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When reloading becomes the best option

 
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  #8  
Old 07-01-2010, 08:21 AM
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Re: When reloading becomes the best option

The only time I ever shoot factory ammo in anything center fire is because it was cheap surplus ammo for my old military rifles or somebody gave me the ammo and I am shooting it up for the cases to load. Any serious shooting is done with handloads because it is the most accurate load that has been worked up for each weapon. It cost you a bunch to get into reloading equipment so the cost savings is not much for the first 30 years or so I have found but it sure is fun and the accuracy is there.
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  #9  
Old 07-02-2010, 05:36 AM
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Re: When reloading becomes the best option

Quote:
Originally Posted by Miller Outdoors View Post
I don't look at reloading as much of a savings - I shoot more when I reload, but I spend just as much. The biggest advantage of reloading is the ability to fine tune a load that's best in your particular gun. Occasionally factory rounds perform consistently well in a particular gun, but more often than not if you want to get your bullet holes touching each other then you'll have to reload to find that special load and control your quality.
+1. This is just my 2nd year reloading and looked at it as a hobby instead. Warning: it could be addicting. .

Good luck!

Ed
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  #10  
Old 07-02-2010, 10:42 AM
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Re: When reloading becomes the best option

I started reloading/handloading last year.

I love shooting but it became somewhat boring shooting the same darn bullet downrange all the time and nothing being different other than shooting distance.

Now....holy moley. I can shoot a different bullet brand, bullet style, bullet weight, powder brand, powder weight, primer, brass, and seat them all at different depths. and,and,and,and..... YOW!!!


Plus...My man cave looks much cooler with all that reloading stuff in it
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  #11  
Old 07-02-2010, 09:25 PM
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Re: When reloading becomes the best option

Quote:
Originally Posted by donny70 View Post
so might have to bite the bullet (pardon the pun) and just do it...
Well don't bite to hard or ya might break a tooth. I reload for accuracy, cost is secondary for me.
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  #12  
Old 07-03-2010, 05:05 PM
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Re: When reloading becomes the best option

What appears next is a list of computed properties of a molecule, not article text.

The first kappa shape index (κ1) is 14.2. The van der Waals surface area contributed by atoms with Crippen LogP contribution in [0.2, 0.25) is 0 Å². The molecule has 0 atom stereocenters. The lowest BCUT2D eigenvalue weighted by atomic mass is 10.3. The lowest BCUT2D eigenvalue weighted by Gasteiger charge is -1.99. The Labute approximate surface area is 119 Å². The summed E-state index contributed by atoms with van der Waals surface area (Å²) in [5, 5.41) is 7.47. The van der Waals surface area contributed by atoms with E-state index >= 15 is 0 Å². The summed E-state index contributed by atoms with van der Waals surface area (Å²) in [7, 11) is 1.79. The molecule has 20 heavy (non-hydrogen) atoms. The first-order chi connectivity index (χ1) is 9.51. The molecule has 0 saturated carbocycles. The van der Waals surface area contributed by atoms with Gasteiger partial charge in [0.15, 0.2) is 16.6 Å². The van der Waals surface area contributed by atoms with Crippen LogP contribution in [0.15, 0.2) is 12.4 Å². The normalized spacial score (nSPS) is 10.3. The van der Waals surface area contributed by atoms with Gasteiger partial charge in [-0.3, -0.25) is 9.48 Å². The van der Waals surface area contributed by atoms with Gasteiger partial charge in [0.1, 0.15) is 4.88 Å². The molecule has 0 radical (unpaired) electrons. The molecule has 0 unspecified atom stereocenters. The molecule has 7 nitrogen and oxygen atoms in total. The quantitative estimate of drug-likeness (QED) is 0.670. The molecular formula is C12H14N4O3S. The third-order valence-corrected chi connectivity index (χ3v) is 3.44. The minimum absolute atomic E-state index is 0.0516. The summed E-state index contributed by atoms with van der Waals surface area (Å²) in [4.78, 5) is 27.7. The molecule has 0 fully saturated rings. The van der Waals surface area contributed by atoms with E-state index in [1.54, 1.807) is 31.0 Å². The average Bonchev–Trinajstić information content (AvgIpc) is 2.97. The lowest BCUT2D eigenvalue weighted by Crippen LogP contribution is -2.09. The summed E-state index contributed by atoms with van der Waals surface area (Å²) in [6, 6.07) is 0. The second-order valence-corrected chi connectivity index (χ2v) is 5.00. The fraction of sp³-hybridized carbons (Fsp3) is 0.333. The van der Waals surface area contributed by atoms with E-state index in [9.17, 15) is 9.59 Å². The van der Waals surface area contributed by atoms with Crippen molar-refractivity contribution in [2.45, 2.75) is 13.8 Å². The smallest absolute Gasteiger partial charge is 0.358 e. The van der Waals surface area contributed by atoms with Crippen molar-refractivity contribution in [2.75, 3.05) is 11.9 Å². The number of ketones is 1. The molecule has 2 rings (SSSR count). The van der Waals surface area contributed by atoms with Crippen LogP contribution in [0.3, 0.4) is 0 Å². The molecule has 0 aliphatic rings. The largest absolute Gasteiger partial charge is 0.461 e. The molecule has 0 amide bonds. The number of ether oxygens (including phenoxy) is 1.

Herin lies the question... Do you wish to reload just save money? Or because you really want to see what your rifle is capable of in the accuracy dept? It takes time to produce good handloads. If your unable or unwilling to invest the time into doing it right your much better off sticking with factory ammo.
There are a surprising number of reloaders who cannot reload ammo as good as they can go buy off the shelf. If your happy with a load that shoots "good enough" stick with buying factory ammo. Regardless of what people say and reloading equipment ads reloading will NOT SAVE ANY MONEY!! If you only shoot a little bit you have a pretty good cash outlay in equipment, If you shoot a lot...reloading just gives you a lot more bang for your buck. If you ever factor in your time at minimum wage your usually ahead of the game just buying factory ammo.

That being said if you have a hard to find cartridge its is almost a necessity to reload. The huge benefit to handloading though is the ability to custom tailor ammunition to a specific rifle for maximum accuracy. Not MAX velocity which some reloaders get off on.
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  #13  
Old 07-03-2010, 06:26 PM
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Re: When reloading becomes the best option

Quote:
Originally Posted by 458win View Post
Herin lies the question... Do you wish to reload just save money? Or because you really want to see what your rifle is capable of in the accuracy dept? It takes time to produce good handloads. If your unable or unwilling to invest the time into doing it right your much better off sticking with factory ammo.
There are a surprising number of reloaders who cannot reload ammo as good as they can go buy off the shelf. If your happy with a load that shoots "good enough" stick with buying factory ammo. Regardless of what people say and reloading equipment ads reloading will NOT SAVE ANY MONEY!! If you only shoot a little bit you have a pretty good cash outlay in equipment, If you shoot a lot...reloading just gives you a lot more bang for your buck. If you ever factor in your time at minimum wage your usually ahead of the game just buying factory ammo.

That being said if you have a hard to find cartridge its is almost a necessity to reload. The huge benefit to handloading though is the ability to custom tailor ammunition to a specific rifle for maximum accuracy. Not MAX velocity which some reloaders get off on.